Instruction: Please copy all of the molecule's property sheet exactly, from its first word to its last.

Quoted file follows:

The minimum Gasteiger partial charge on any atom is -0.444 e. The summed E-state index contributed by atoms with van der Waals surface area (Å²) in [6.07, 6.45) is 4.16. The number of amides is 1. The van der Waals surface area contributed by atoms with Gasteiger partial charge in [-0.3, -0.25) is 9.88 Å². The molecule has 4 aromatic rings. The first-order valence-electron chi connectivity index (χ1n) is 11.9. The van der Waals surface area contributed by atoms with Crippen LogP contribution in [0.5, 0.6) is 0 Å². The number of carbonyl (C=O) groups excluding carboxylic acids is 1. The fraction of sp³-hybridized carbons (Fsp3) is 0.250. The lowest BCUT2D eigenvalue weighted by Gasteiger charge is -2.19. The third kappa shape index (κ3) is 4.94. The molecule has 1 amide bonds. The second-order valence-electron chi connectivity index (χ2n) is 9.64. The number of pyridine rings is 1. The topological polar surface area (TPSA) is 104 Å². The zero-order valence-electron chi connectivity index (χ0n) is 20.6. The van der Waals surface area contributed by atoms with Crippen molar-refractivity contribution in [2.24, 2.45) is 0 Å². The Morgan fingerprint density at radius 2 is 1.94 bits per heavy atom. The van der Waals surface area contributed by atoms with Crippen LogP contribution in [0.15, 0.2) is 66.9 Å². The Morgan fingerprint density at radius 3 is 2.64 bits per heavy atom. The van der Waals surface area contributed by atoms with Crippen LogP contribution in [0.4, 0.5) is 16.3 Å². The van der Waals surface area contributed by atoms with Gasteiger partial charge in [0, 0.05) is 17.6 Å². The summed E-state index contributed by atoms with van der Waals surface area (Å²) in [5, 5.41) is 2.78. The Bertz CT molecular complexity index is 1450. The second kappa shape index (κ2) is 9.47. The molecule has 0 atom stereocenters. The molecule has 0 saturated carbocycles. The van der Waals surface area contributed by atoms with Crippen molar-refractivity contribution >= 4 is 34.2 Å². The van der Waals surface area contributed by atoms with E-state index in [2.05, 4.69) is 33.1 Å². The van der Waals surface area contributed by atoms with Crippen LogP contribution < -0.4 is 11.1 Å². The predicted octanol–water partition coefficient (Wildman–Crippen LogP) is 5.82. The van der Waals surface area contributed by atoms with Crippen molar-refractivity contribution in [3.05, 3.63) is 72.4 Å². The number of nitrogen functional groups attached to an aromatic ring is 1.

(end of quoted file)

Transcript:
The minimum Gasteiger partial charge on any atom is -0.444 e. The summed E-state index contributed by atoms with van der Waals surface area (Å²) in [6.07, 6.45) is 4.16. The number of amides is 1. The van der Waals surface area contributed by atoms with Gasteiger partial charge in [-0.3, -0.25) is 9.88 Å². The molecule has 4 aromatic rings. The first-order valence-electron chi connectivity index (χ1n) is 11.9. The van der Waals surface area contributed by atoms with Crippen LogP contribution in [0.5, 0.6) is 0 Å². The number of carbonyl (C=O) groups excluding carboxylic acids is 1. The fraction of sp³-hybridized carbons (Fsp3) is 0.250. The lowest BCUT2D eigenvalue weighted by Gasteiger charge is -2.19. The third kappa shape index (κ3) is 4.94. The molecule has 1 amide bonds. The second-order valence-electron chi connectivity index (χ2n) is 9.64. The number of pyridine rings is 1. The topological polar surface area (TPSA) is 104 Å². The zero-order valence-electron chi connectivity index (χ0n) is 20.6. The van der Waals surface area contributed by atoms with Crippen molar-refractivity contribution in [2.24, 2.45) is 0 Å². The Morgan fingerprint density at radius 2 is 1.94 bits per heavy atom. The van der Waals surface area contributed by atoms with Crippen LogP contribution in [0.15, 0.2) is 66.9 Å². The Morgan fingerprint density at radius 3 is 2.64 bits per heavy atom. The van der Waals surface area contributed by atoms with Crippen LogP contribution in [0.4, 0.5) is 16.3 Å². The van der Waals surface area contributed by atoms with Gasteiger partial charge in [0, 0.05) is 17.6 Å². The summed E-state index contributed by atoms with van der Waals surface area (Å²) in [5, 5.41) is 2.78. The Bertz CT molecular complexity index is 1450. The second kappa shape index (κ2) is 9.47. The molecule has 0 atom stereocenters. The molecule has 0 saturated carbocycles. The van der Waals surface area contributed by atoms with Crippen molar-refractivity contribution >= 4 is 34.2 Å². The van der Waals surface area contributed by atoms with E-state index in [2.05, 4.69) is 33.1 Å². The van der Waals surface area contributed by atoms with Crippen LogP contribution < -0.4 is 11.1 Å². The predicted octanol–water partition coefficient (Wildman–Crippen LogP) is 5.82. The van der Waals surface area contributed by atoms with Crippen molar-refractivity contribution in [3.05, 3.63) is 72.4 Å². The number of nitrogen functional groups attached to an aromatic ring is 1.